Drier, warmer climate impeding forest regeneration, research shows

Forests are defined by their resiliency, their ability to regenerate after fire rips through the landscape. That image isn’t just familiar to the news cycle — it’s a natural cycle.

“Forests are used to burning,” University of Guelph ecologist Merritt Turetsky told CTVNews.ca. “They have been burning for 5,000 years since fire came into the landscape.”

But a growing body of research suggests humans are messing with that resiliency. “What we’re doing as a result of human climate change is we’re really whacking that resilience cycle,” she said

Forests are drier than they’ve ever been and the forest fires that typically have allowed them to regenerate are burning more intensely than ever, instead leaving soil conditions too stressful for seedlings to grow.

“We’re pushing these forests into new climate scenarios,” she said.

The research supports her claims. In a new study published in the journal Ecology Letters in December, U.S. researchers looked at 1,500 forests impacted by more than 50 wildfires across the Rockies over a 30-year period beginning in 1985.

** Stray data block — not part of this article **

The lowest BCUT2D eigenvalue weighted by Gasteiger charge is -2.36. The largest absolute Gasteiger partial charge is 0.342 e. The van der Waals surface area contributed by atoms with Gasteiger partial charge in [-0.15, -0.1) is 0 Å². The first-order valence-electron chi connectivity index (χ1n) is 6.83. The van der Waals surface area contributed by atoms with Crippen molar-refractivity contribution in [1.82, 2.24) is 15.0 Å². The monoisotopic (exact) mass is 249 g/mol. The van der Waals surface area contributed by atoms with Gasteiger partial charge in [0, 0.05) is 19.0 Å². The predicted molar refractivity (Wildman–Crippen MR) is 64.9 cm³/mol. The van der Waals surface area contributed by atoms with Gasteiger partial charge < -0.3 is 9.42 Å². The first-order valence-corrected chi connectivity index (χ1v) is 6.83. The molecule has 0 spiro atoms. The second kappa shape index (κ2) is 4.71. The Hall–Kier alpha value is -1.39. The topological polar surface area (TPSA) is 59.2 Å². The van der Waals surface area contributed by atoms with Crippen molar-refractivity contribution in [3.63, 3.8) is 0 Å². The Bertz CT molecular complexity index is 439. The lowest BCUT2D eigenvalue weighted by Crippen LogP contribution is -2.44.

Regrowth was less common after the year 2000 than before because of warmer and drier conditions. The study, led by Camille Stevens-Rumann at Colorado State University, found there was no regrowth at about 500 of the sites, or a third of the 1,500 analyzed in the research.

Though the study looked at an American ecosystem, Turetsky says there are parallel findings and concerns for the Canadian boreal forest. Indeed, Natural Resources Canada says climate change will result in more frequent wildfires as “fire-prone conditions” increase across the country.

With drier conditions and more intense fires, the soil is often burned down to the bedrock.

“It’s literally removing all signs of life,” said Turetsky. “It’s really hard for plants to regenerate on that kind of stressful soil.”

The effects are two-fold, she says.

First, the impact on “Northern ways of living,” as witnessed in the Fort McMurray fires that ravaged North Alberta in 2016, with billions of dollars in estimated damages.

Second, the long-term effects on Canada’s boreal forest, defined by coniferous trees but seeing more deciduous growth with the new conditions. This could have broader impact than simply what trees Canadians see.

“If we see a shift from coniferous to deciduous in general that will mean the boreal biome will store less carbon. That carbon is going to end up in the atmosphere,” she said. “What happens in our Canadian forests doesn’t stay in our Canadian forests. It effects the whole climate system.”

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